The best thing I can say about Al Strachan’s 99: Gretzky: His Game, His Story is that it’s different than any other Wayne Gretzky book I’ve read before. That’s not meant to be a small compliment – I’ve gobbled up what feels like a million magazine clippings, biographies and articles online about Gretzky’s life, from his youth in Brantford, Ontario to the big trade with the Kings (if you’re interested in that, check this book out), and finally to the conclusion of Gretzky’s career with the Rangers. Most of them feel very similar.
Strachan writes his book from the point of view of Gretzky’s friend, which is a weakness at times – Strachan goes over the top to defend Gretzky’s reputation – but also a strength due to the personal experiences Strachan has witnessed firsthand and heard about from The Great One himself.
The second chapter hooked me right in as Strachan describes Gretzky’s time with the Blueshirts. There are great little anecdotes about Gretzky’s crisis of confidence in his first season with the team (can you imagine that?) and the back injury that may have ended his career prematurely. Strachan also mentions New York’s efforts to acquire sniper Pavel Bure during the 1996-1997 season to pair with Gretzky, and even the club’s offer to trade The Great One to any other team in the league if he wanted to continue playing elsewhere.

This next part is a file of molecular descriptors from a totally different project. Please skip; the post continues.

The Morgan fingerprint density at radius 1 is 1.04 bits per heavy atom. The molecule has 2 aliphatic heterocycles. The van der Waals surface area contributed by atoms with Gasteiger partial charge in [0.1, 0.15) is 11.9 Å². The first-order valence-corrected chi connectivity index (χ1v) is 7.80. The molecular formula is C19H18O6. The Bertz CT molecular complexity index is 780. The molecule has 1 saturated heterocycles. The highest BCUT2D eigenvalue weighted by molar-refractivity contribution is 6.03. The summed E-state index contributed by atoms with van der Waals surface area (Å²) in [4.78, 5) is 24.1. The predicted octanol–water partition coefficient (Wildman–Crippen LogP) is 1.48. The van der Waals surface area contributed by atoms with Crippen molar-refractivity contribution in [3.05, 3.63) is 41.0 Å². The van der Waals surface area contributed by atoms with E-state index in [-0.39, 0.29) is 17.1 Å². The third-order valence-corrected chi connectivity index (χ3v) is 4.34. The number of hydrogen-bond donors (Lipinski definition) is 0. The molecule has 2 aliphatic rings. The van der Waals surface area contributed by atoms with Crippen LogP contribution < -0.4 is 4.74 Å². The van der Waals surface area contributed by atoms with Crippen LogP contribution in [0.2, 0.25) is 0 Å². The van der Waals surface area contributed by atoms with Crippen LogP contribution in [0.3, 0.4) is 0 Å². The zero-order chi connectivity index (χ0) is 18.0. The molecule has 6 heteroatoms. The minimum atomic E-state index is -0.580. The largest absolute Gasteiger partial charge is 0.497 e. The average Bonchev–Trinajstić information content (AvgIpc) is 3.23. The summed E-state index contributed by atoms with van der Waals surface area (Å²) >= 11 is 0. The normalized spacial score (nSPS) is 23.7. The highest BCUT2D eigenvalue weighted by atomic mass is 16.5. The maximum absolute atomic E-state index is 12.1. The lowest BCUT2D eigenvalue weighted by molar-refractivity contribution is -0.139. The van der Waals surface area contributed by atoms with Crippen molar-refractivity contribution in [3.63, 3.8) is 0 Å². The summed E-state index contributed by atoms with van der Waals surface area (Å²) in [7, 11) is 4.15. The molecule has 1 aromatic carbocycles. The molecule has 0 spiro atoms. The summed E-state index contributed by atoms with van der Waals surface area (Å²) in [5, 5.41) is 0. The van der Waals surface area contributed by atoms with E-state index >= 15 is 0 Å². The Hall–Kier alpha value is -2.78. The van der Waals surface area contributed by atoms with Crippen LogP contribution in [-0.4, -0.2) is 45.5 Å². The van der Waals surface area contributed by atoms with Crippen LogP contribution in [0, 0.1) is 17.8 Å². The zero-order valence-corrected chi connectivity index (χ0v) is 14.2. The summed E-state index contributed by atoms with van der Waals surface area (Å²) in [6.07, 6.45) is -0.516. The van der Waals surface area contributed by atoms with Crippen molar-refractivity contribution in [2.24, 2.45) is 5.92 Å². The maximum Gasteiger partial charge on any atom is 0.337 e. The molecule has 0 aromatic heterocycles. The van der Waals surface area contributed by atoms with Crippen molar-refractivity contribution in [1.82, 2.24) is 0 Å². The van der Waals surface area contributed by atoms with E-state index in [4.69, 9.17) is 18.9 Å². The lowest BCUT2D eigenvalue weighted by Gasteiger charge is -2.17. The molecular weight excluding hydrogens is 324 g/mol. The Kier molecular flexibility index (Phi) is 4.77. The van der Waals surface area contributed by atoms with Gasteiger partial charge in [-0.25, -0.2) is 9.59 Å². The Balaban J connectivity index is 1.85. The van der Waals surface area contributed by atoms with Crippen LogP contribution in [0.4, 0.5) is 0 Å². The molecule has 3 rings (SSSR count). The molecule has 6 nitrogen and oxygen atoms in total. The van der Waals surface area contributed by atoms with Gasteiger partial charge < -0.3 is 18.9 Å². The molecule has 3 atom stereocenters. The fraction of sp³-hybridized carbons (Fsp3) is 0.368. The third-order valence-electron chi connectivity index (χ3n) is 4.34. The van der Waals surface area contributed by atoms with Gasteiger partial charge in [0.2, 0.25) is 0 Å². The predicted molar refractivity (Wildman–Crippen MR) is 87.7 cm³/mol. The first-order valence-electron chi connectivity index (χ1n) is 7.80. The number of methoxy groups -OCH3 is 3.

Imagining Gretzky in different uniforms really got me thinking, and Strachan points out that Gretzky had multiple opportunities to play for other teams both when he was originally traded and when he joined the Blueshirts as a free agent. According to Strachan, Gretzky could have ended up with Toronto, Vancouver, Detroit, Anaheim or Dallas at one point or another.
The book is packed with interesting behind the scenes stories like that, but throughout it, Strachan’s primary focus is on Gretzky’s relationships with friends, family, NHL bigwigs and of course, fans. Strachan provides some harsh critiques of commissioner Gary Bettman and bashes fellow members of the media that he thinks unfairly targeted Gretzky, whom he feels should have been exempt from such silliness thanks to Gretzky’s immaculate reputation and never-ending efforts to grow the game.
At times, Strachan comes across a bit like a little kid describing his hero, which actually gives the book some of its unique charm. But at other points, it feels like Strachan is on a very personal mission to paint a picture of his good friend while dismissing the opinions and actions of others as nonsense. (Incidentally, Strachan’s relationship with Gretzky is the backbone of the book, but can you imagine a reporter and a superstar player having this kind of relationship away from the rink in today’s world?).
We’ve heard the same things about Gretzky so many times, but 99 is a very refreshing new take on a played out biography. If you love hockey, you most likely love Gretzky, or at least acknowledge his part in the game’s history. There’s a ton of new stuff to be learned in 99, so for that reason if none other, it’s well worth the read.